If Vicky and Casey’s only sexual connection happened on the road to Evansville, it’s still rape. Even escapees have Eighth Amendment rights, or at least so the Sixth Circuit Court of Appeals held more than 20 years ago. PREA is grounded in the Eighth Amendment’s protections against cruel and unusual punishment. In 1994, in the case of Farmer v. United States, the Supreme Court of the United States found that deliberate indifference to the risk of sexual violence posed to an inmate makes his confinement unconstitutional.

As long as Casey White enjoyed Eighth Amendment protections and Vicky White was employed by Lauderdale County — which she was until May 4, 2022 — intimate contact between them was a criminal act for her, but not for him. Of course, she had long since decided to leave her law-abiding life behind.

The Alabama courts have dissected the state’s escape statutes before. In 1984, the Alabama Court of Criminal Appeals held that the crime of escape from custody entailed a willful and deliberate choice to leave custody. How those statutes will intersect with PREA is the next inquiry since the federal law eradicated the legal concepts of consent and choice when it comes to romantic or sexual relationships between staff and inmates.

The statutory stripping of inmates of the capacity to consent to sexual activity entails a lack of capacity to agree to go along with whatever activities make that sex possible. If Casey White lacked the power to consent to sexual activity by virtue of being incarcerated, then he also lacked the power to refuse the orders that would place him in a position where Vicky White would have private access to him. That’s the law.

Experts think a PREA defense is possible. Anthony Gangi, former corrections officer/supervisor and author of Correctional Manipulation and host of the YouTube show “Tier Talk” doesn’t discount it: ... because of her position, he's not the one that violated policy. She did and technically would this even be considered escape because he didn't break through any walls? He didn't, you know, climb any fences, you know, he was literally driven out by a staff member.”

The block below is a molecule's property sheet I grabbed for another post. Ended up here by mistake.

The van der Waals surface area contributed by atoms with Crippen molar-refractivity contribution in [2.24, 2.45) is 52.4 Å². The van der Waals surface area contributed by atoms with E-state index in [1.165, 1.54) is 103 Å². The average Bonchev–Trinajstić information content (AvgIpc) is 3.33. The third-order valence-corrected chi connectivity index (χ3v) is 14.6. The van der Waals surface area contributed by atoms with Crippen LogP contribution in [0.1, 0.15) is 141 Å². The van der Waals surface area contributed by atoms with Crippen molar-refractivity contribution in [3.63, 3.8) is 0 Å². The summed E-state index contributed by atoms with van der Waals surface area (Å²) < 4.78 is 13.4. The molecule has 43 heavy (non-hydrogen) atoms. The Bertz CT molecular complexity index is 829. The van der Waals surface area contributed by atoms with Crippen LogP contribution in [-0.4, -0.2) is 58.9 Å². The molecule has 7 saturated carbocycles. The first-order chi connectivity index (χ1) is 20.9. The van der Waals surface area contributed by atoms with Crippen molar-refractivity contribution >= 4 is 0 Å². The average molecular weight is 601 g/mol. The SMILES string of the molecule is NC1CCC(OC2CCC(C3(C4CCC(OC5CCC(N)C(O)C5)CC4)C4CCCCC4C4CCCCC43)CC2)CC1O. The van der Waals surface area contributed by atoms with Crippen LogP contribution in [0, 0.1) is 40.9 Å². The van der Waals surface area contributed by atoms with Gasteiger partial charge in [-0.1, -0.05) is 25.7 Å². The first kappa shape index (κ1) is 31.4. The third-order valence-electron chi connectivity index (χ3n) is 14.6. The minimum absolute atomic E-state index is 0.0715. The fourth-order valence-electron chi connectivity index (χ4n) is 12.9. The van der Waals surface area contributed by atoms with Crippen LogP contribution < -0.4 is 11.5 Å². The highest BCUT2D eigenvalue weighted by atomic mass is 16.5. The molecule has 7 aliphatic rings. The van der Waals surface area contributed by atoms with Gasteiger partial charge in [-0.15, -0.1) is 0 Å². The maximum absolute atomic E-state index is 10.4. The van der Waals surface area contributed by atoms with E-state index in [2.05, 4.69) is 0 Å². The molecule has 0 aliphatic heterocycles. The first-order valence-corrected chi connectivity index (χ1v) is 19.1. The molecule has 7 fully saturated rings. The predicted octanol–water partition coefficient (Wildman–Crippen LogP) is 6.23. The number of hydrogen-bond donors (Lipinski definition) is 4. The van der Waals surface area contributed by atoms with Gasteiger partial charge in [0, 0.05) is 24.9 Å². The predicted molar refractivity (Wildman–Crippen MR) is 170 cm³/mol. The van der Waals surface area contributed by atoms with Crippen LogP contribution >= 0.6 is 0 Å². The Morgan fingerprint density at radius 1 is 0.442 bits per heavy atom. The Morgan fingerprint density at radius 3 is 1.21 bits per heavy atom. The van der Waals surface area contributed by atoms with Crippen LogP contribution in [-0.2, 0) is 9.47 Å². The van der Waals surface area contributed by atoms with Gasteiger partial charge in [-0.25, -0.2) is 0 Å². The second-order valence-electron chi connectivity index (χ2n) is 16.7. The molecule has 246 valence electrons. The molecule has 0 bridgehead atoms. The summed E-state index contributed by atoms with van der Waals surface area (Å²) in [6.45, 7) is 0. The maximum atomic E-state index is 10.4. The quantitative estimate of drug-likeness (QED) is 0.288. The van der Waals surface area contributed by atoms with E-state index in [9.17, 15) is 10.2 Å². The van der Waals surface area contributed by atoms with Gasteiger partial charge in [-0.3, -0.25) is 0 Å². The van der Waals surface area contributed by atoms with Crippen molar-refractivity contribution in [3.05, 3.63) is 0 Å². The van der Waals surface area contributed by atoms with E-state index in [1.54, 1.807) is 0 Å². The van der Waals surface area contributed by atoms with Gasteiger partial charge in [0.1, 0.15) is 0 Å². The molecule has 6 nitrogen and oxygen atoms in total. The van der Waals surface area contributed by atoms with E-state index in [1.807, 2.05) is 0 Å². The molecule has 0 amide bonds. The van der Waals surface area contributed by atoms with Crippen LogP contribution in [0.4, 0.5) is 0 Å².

The attorney who represented White on the charges for which he’s currently sentenced, Limestone County, Alabama lawyer Dale Bryant, says he doesn’t think his client’s posture in the April 29 video of his exit from the jail suggests he was a willing participant.
The planning of this escape was far too thorough and too far-thinking, and that is not Casey's MO," Bryant told Alabama Live.

Carol Moore, White’s mother, says he couldn’t have pulled this off. “I know that Casey wasn’t the mastermind of anything. She was the brains — we know that for sure,” Moore told the Daily Mail newspaper.

Even the head sheriff in the office that applied for the arrest warrant charging White with escape in the first degree said: “Casey White didn’t escape from the facility; he was basically just let out."